6. Listen and Repeat
Encourage your children to talk about whatever they are doing. To get children to talk more, you can start by repeating the last thing they say and then pause. This encourages them to speak openly without you dictating what they say with overly specific prompts. If they don’t have much to say, you can prompt them with simple questions like, “What’s this? What color is it? How many ____ are there? Can you find the triangle?”
Pausing after a question is very important with children. During this “wait time”, they are processing the question and formulating a response. Far too often, we answer our own questions after we incorrectly assume that the child wasn’t capable of answering it, when the reality is just that he or she needed more time.
Here’s a video of Elliot talking to me while playing his Minecraft game. Notice how I just kind of rephrase what he says as a way to encourage him to keep saying more.
7. Nursery Rhymes, Songs, and Chants
Learning new things is all about memorization and memorization is all about associations. The more associations you have with something, the more embedded in your memory it will become. This is why the repetition of nursery rhymes, songs, and chants are so easily embedded into long term memory. The more children can memorize, the stronger the neural pathways in their brain will become, and the more they will be primed for learning how to read.
Nursery rhymes are a great place to start because really young children do not have a very long attention span and anything that engages them is a great place to begin. Nursery rhymes with hand motions like the Eensy Weensy Spider, I’m a Little Teapot, Ring Around the Rosy are a great combinations of simple repetitious chants with basic movements that help make memorization easier.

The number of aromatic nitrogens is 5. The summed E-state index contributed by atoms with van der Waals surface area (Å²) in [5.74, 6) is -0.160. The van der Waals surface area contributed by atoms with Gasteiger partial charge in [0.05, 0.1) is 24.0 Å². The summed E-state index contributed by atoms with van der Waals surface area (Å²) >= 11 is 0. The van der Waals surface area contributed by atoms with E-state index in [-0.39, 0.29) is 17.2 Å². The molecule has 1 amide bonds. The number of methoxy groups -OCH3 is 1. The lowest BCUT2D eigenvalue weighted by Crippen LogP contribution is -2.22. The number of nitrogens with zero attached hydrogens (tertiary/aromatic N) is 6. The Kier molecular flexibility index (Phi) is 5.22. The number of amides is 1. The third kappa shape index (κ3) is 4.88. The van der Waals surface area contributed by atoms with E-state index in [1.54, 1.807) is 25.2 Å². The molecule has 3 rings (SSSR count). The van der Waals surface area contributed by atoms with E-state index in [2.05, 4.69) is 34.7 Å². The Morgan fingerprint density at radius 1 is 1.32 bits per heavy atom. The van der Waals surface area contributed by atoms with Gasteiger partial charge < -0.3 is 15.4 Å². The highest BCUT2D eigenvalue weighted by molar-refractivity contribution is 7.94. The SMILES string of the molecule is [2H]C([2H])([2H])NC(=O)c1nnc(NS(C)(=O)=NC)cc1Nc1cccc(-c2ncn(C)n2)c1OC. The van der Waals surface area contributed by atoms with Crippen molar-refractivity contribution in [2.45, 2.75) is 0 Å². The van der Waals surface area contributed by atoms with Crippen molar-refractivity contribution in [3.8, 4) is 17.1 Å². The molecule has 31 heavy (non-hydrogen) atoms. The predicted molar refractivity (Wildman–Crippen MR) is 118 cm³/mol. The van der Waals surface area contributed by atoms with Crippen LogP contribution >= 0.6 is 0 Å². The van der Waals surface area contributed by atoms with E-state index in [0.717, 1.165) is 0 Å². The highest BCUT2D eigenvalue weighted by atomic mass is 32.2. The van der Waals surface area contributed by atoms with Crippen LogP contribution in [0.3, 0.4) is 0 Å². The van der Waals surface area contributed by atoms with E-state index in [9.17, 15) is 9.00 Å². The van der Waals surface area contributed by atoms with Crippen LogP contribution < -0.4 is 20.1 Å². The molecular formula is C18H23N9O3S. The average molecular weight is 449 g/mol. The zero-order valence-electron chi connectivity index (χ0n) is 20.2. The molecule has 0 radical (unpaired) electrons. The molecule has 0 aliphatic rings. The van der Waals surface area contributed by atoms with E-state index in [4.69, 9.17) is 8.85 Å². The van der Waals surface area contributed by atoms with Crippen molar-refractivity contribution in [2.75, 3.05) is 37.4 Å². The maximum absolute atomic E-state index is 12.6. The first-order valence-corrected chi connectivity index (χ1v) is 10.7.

8. Read Books
Books, of course, are great ways to engage children with language and experiences that they might not otherwise be able to have. I love reading everything from word books, to magical fantasies, to books about favorite TV shows like Dora, to nonfiction books. Whatever is exciting to both you and them is a great place to start. Keep in mind that it’s not just about reading the books, it’s about engaging with them.
You can do this without reading a single word. Look at the pictures and talk about what you see. By encouraging this picture reading, you will familiarize your child with how to hold a book, how to turn the pages, and how to be a reader. Learn more about how to teach your child how to read in my blog: How to Teach Your Child to Read in 5 Simple Steps.
9. Share Your Questions and Passions
Share your curiosities and passions with your children and provide a model for what it means to be a life long learner. Show them that you value questioning by listening to them and honoring the importance of the questions they ask. Encourage them to ask why and answer their questions in detail. If you don’t know the answer, tell them so and then look up the answer together.